I have written about the lessons from the first wave of cloud data platforms, and how the next wave of tooling needs to usher in a layer of standardization and abstraction that can power rich transformation functionality in the hands of end users, the analysts and operators.  I see a future in which a powerful ecosystem of applications built over this abstraction solves many common and complex use cases.

But, what is this abstraction layer really? I’ve used the term “business semantics” to denote this; semantics is the study of meaning in the context of language - natural and computational.  So, it is worthwhile to note that we are talking about business semantics - not about how the data is captured and represented, tables, columns, data types but about the key business entities, the metrics, the attributes, the segments, the experiments, the processes etc.

This business semantics layer has three massive implications:

1. it can transform (no pun intended) the data team’s perspective - away from the daily reactive grind of writing code and generating datasets into a holistic view of their system, and how to improve its design to accurately represent the business

2. this holistic view enables a richer dialogue between data and business teams as it provides a common interface to align on what exists, what is possible, what is important etc.

3. the most important implication of all - this layer, if implemented well, can be understood by machines, and software can automate a whole set of operations that today requires bespoke (and often unenjoyable) work

What is the most intuitive way to represent such a layer? It turns out a networked graph is a natural representation of how any organization operates - so this semantic layer can be best visualized as a business semantic graph. Let’s look at an example, a marketplace business with suppliers and buyers; let’s assume individual suppliers belong to a parent entity covering a while region - geo_suppliers.  Let measures represent calculations on the entity, metrics represent aggregations, and attributes represent well, attributes of the entities.

Some observations and implications:

a. The first thing to notice is that entities (like suppliers and buyers) are the fulcrum in this graph. Without real business entities, business semantics is incomplete.

b. A “metrics catalog” is now available out of the box, and you can see which entities are present in each of these definitions, and as a direct consequence, which attributes are available for analysis.

c. The graph not only shows the objects in the system, but actually signals what is computationally possible - making it a clarifying interface between the data and business teams, helping with the perpetual frustrating interaction of  “can we look at X or Y by Z?”.  For example, there is a whole set of measures that are intimately connected to the marketplace mechanism, and are described by both the the buyer and supplier. These can utilize attributes defined on both entities say in a “cube” calculation.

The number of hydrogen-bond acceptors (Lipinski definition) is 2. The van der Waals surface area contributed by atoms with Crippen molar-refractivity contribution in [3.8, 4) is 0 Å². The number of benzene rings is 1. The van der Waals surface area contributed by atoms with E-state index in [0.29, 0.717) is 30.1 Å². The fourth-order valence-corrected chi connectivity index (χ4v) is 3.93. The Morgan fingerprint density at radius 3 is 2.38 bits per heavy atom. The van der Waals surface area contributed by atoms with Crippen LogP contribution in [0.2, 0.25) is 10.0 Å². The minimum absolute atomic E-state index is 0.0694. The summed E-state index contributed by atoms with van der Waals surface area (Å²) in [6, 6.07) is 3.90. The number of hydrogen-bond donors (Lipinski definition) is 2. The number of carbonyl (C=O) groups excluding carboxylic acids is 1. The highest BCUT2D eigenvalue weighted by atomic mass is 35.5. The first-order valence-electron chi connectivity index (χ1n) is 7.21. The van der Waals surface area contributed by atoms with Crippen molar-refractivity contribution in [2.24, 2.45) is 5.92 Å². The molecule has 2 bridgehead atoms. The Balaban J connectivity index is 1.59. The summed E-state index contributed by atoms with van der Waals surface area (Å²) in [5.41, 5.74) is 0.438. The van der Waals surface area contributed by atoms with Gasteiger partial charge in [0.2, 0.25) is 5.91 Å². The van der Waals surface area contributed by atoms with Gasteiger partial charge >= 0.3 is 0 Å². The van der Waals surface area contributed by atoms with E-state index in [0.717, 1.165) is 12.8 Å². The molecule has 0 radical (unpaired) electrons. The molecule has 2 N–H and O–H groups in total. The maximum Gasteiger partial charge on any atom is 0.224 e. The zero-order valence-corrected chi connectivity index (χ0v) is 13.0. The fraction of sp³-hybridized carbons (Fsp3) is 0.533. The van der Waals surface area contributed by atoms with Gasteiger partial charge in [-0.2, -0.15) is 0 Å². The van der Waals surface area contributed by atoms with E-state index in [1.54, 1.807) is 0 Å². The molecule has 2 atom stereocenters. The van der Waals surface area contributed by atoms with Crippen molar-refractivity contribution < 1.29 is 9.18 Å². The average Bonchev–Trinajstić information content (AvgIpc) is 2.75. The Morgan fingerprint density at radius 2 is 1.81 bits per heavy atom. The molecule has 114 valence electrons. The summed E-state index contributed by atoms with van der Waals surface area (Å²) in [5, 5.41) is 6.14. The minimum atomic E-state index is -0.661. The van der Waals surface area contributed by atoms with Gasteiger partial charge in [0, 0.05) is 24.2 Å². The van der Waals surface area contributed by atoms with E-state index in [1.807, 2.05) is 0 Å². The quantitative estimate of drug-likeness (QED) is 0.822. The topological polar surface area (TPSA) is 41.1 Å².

d. However, the portal engagement metrics are only defined on the buyer - this is either correctly defined or could highlight a gap between the available model and the business reality in that it exposes a missing connection; imagine if a user could then establish an entity link in this UI, which instantly makes the linked entity’s attributes available for analysis!

e. The portal engagement metrics calculate an average or a sum over buyers - a business user could add new types of calculations on top of measures in a graph like this, ideally guided by a collaborative review process

f. Extrapolating - can you imagine your entire business being able to view such a graph and engage in an ongoing conversation around measurement, attributes and segments, drivers, causality etc.? That would elevate the quality of analysis, and the ROI from your data assets.

g. Digging one level lower, this graph could capture valuable org-wide collaborative information:

- tiers and tags of importance:  inputs, outputs, primary, secondary, strategic, operational, leading, lagging, causal, correlated

- ownership: which teams are responsible for metrics clarifying alignment and exposing potential conflicts

 - relationships: metrics X and Y follow each other in entity E-1’s lifecycle OR metrics C and D are either-or terminal states for entity E-3

Finally, to bring this all back to the biggest unlock - applications-on-semantics, all the ideas surfaced above can be realized only to the extent a piece of software can understand this graph, and power valuable use cases and applications. I recall a podcast where Bob Muglia (most recently CEO of Snowflake) remarked that while SQL is powerful and will be around for a while, the future will involve us operating on a knowledge graph at a higher level of abstraction. The business semantics graph is a step in that direction. Excited for this future!